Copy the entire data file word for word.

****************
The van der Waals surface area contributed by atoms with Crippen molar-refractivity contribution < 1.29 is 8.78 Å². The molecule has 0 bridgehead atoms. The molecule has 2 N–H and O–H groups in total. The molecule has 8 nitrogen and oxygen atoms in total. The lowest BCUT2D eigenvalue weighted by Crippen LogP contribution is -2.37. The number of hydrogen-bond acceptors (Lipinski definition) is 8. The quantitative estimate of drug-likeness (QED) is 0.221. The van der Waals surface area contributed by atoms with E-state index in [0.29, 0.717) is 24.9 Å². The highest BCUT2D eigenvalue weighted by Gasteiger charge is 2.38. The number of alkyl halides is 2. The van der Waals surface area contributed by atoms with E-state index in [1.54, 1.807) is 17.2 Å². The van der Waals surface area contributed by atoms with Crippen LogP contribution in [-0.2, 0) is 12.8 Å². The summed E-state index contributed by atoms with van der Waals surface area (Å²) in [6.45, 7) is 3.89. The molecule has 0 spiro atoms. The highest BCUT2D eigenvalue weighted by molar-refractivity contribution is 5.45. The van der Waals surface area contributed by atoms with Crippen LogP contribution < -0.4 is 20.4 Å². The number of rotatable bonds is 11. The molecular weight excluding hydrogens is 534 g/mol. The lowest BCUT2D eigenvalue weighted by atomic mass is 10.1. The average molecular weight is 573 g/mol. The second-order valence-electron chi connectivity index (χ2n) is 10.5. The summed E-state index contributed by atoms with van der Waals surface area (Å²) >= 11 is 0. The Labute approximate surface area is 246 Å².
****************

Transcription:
The van der Waals surface area contributed by atoms with Crippen molar-refractivity contribution < 1.29 is 8.78 Å². The molecule has 0 bridgehead atoms. The molecule has 2 N–H and O–H groups in total. The molecule has 8 nitrogen and oxygen atoms in total. The lowest BCUT2D eigenvalue weighted by Crippen LogP contribution is -2.37. The number of hydrogen-bond acceptors (Lipinski definition) is 8. The quantitative estimate of drug-likeness (QED) is 0.221. The van der Waals surface area contributed by atoms with E-state index in [0.29, 0.717) is 24.9 Å². The highest BCUT2D eigenvalue weighted by Gasteiger charge is 2.38. The number of alkyl halides is 2. The van der Waals surface area contributed by atoms with E-state index in [1.54, 1.807) is 17.2 Å². The van der Waals surface area contributed by atoms with Crippen LogP contribution in [-0.2, 0) is 12.8 Å². The summed E-state index contributed by atoms with van der Waals surface area (Å²) in [6.45, 7) is 3.89. The molecule has 0 spiro atoms. The highest BCUT2D eigenvalue weighted by molar-refractivity contribution is 5.45. The van der Waals surface area contributed by atoms with Crippen LogP contribution < -0.4 is 20.4 Å². The number of rotatable bonds is 11. The molecular weight excluding hydrogens is 534 g/mol. The lowest BCUT2D eigenvalue weighted by atomic mass is 10.1. The average molecular weight is 573 g/mol. The second-order valence-electron chi connectivity index (χ2n) is 10.5. The summed E-state index contributed by atoms with van der Waals surface area (Å²) >= 11 is 0. The Labute approximate surface area is 246 Å².